The U.S. has not been debt free since 1835 – should you be debt free?
If you spend more money than you make, you are in debt. When the federal government spends more money than it collects, it is in debt. It really is that simple.
But let’s put it in historical perspective – the US has not been debt free since 1835, when President Andrew Jackson decided to pay off the $75 million debt of all the states by selling land in the western part of the US and blocking every spending bill he could. So, on January 8, 1835, the US was debt free.
It lasted just one year.
Reducing your debt burden is vital to you financial well-being. But which comes first, paying off the debt or saving and investing? In some cases, it is best not to wait until you are out of debt to start putting your money to work.
To decide whether to pay down debt or invest, look at the interest rates you pay and consider whether you could earn a higher after-tax rate of return on the investments than the after-tax interest rate on the debt.
For example, say you have a credit card with a $10,000 balance on which you pay nondeductible interest of 18%. In this case, it’s probably best to pay off the debt because your chances of making an after-tax rate of return greater than 18% are very slim.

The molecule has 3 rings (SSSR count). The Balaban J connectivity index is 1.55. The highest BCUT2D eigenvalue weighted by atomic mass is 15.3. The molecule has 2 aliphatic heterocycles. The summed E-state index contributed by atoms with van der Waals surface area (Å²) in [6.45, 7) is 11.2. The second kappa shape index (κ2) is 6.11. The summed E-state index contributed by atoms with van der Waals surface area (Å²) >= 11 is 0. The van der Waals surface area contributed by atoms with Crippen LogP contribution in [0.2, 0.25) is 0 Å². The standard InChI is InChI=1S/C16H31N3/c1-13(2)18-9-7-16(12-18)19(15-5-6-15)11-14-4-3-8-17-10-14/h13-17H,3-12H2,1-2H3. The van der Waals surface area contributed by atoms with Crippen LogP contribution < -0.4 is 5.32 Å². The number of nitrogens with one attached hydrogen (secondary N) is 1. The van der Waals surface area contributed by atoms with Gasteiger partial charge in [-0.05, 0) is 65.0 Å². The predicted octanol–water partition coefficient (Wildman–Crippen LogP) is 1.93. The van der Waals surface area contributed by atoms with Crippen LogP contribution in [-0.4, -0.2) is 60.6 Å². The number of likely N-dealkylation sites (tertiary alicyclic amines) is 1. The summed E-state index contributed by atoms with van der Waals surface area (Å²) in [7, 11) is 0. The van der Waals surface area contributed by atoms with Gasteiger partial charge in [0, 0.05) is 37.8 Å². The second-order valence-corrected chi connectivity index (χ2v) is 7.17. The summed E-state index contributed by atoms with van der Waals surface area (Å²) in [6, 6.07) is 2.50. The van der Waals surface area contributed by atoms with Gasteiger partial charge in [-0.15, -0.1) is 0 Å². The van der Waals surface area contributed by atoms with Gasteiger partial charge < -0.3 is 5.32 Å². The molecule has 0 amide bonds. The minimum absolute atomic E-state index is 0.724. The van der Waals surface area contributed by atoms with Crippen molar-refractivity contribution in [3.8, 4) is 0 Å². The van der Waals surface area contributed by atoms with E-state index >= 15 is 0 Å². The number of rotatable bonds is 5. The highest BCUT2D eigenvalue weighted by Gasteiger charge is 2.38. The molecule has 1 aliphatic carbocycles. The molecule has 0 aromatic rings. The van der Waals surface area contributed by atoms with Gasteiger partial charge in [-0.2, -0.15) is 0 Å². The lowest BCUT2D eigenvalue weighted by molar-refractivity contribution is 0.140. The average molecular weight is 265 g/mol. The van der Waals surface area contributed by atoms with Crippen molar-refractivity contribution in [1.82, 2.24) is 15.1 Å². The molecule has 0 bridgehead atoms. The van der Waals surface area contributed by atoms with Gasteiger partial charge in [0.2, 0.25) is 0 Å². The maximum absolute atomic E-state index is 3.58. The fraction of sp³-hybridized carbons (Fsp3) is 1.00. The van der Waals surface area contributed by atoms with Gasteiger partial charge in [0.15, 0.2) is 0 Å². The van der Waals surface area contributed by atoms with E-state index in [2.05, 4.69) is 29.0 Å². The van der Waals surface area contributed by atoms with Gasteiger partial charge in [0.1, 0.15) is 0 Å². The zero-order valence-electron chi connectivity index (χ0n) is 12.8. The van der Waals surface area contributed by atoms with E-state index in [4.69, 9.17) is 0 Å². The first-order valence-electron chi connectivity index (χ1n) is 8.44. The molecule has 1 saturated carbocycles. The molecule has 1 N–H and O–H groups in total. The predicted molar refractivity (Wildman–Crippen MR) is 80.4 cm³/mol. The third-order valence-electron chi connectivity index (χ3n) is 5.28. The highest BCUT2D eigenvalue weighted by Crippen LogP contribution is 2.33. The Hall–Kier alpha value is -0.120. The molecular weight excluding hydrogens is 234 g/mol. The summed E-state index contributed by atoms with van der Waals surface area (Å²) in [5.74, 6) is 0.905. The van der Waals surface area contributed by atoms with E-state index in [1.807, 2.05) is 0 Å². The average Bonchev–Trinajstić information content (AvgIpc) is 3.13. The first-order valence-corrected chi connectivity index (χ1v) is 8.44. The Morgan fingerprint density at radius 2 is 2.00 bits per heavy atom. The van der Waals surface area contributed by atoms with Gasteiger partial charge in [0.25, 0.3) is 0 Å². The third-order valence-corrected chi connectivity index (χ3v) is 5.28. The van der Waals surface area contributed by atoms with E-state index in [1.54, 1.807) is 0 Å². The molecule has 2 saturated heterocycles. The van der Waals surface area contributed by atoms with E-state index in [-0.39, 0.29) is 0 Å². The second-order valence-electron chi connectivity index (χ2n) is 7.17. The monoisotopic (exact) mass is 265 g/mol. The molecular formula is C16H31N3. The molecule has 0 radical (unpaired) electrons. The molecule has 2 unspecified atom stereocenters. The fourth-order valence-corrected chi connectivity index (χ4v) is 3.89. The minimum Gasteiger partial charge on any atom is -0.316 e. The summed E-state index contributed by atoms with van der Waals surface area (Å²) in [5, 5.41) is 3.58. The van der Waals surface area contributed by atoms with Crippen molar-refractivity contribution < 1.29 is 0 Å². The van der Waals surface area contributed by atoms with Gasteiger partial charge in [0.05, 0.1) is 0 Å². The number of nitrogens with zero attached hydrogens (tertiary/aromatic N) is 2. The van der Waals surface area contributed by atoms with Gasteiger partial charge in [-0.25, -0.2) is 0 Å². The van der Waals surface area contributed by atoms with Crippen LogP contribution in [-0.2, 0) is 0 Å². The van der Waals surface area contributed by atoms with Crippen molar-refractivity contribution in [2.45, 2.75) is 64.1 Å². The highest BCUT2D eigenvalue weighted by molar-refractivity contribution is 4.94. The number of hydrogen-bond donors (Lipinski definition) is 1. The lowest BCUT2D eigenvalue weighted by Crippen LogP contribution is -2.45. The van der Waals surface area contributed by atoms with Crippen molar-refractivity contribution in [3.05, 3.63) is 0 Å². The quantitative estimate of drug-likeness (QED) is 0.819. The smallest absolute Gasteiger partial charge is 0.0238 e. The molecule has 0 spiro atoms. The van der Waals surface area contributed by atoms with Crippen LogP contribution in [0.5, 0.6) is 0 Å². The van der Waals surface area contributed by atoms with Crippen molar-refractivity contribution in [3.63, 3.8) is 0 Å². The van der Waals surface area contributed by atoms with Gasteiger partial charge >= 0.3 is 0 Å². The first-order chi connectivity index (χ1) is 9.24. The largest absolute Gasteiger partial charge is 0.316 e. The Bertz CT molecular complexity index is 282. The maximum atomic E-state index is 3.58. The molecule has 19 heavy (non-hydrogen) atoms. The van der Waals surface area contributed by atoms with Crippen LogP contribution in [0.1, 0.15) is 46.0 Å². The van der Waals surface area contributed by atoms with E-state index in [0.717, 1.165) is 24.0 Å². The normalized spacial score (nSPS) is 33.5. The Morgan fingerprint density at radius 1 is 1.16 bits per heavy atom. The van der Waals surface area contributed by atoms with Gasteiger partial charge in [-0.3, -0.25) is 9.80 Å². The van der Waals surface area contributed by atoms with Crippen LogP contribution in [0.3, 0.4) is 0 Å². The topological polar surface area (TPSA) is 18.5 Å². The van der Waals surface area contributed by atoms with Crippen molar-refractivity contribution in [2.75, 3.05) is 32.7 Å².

On the other hand, let’s say you have a mortgage with a $10,000 balance and you pay deductible interest of 6%. If your income tax rate is 28%, your after-tax cost for the mortgage is only 4.32% ((6% x (1 - 28%). You would generally need to earn an after-tax rate of return greater than 4.32% to consider making an investment rather than paying off the debt. If the outlook for earning an after-tax rate of return greater than 4.32% is good, it may be better to invest the $10,000.
Of course, it isn't an all-or-nothing choice. You can pay off debts with high interest rates first, and then invest when it makes more sense than paying off debt. Let’s say you have a $10,000 balance on your card at 18% nondeductible interest and you owe $10,000 on your mortgage at a deductible interest rate of 6%, and your tax rate is 28%. In this case, you should pay off the credit card first.
When investing, keep in mind that the higher the rate of return, the greater the risk, which can include the loss of principal. If you make investments rather than pay off debt and your investments incur losses, you may still have debts to pay, but will you have the money needed to pay them?
When deciding whether to pay down debt or to save and invest, consider the following:
Reducing your debt burden is a critical component to your well-being – that is indisputable. But eliminating debt completely without saving and investing might not be the best course of action for you and your family.
Give me a call and I can run different scenarios for you in order to help determine how to proceed.